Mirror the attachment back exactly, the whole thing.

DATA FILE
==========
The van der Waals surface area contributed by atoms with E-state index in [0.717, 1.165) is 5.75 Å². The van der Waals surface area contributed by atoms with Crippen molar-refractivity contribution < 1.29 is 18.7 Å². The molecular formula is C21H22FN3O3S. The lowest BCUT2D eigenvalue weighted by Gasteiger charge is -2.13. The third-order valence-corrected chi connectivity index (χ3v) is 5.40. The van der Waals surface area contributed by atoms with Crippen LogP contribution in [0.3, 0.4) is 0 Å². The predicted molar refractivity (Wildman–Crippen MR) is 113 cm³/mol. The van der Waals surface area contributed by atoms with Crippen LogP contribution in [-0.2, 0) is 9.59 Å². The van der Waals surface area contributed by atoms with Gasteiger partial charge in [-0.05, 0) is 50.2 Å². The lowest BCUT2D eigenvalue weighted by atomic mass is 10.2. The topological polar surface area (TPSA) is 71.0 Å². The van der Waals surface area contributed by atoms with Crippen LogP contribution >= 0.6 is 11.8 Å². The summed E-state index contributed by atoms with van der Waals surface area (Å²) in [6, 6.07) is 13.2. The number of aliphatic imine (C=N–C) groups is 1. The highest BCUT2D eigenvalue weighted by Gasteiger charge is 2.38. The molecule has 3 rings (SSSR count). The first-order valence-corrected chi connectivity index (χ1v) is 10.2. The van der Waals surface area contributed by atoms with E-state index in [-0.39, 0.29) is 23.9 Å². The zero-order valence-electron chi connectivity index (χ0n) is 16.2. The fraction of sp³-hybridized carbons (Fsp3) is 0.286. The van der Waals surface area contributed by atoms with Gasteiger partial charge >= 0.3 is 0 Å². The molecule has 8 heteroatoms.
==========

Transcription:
The van der Waals surface area contributed by atoms with E-state index in [0.717, 1.165) is 5.75 Å². The van der Waals surface area contributed by atoms with Crippen molar-refractivity contribution < 1.29 is 18.7 Å². The molecular formula is C21H22FN3O3S. The lowest BCUT2D eigenvalue weighted by Gasteiger charge is -2.13. The third-order valence-corrected chi connectivity index (χ3v) is 5.40. The van der Waals surface area contributed by atoms with Crippen LogP contribution in [0.3, 0.4) is 0 Å². The predicted molar refractivity (Wildman–Crippen MR) is 113 cm³/mol. The van der Waals surface area contributed by atoms with Crippen LogP contribution in [-0.2, 0) is 9.59 Å². The van der Waals surface area contributed by atoms with Gasteiger partial charge in [-0.05, 0) is 50.2 Å². The lowest BCUT2D eigenvalue weighted by atomic mass is 10.2. The topological polar surface area (TPSA) is 71.0 Å². The van der Waals surface area contributed by atoms with Crippen LogP contribution >= 0.6 is 11.8 Å². The summed E-state index contributed by atoms with van der Waals surface area (Å²) in [6, 6.07) is 13.2. The number of aliphatic imine (C=N–C) groups is 1. The highest BCUT2D eigenvalue weighted by Gasteiger charge is 2.38. The molecule has 3 rings (SSSR count). The first-order valence-corrected chi connectivity index (χ1v) is 10.2. The van der Waals surface area contributed by atoms with E-state index in [-0.39, 0.29) is 23.9 Å². The zero-order valence-electron chi connectivity index (χ0n) is 16.2. The fraction of sp³-hybridized carbons (Fsp3) is 0.286. The van der Waals surface area contributed by atoms with Gasteiger partial charge >= 0.3 is 0 Å². The molecule has 8 heteroatoms.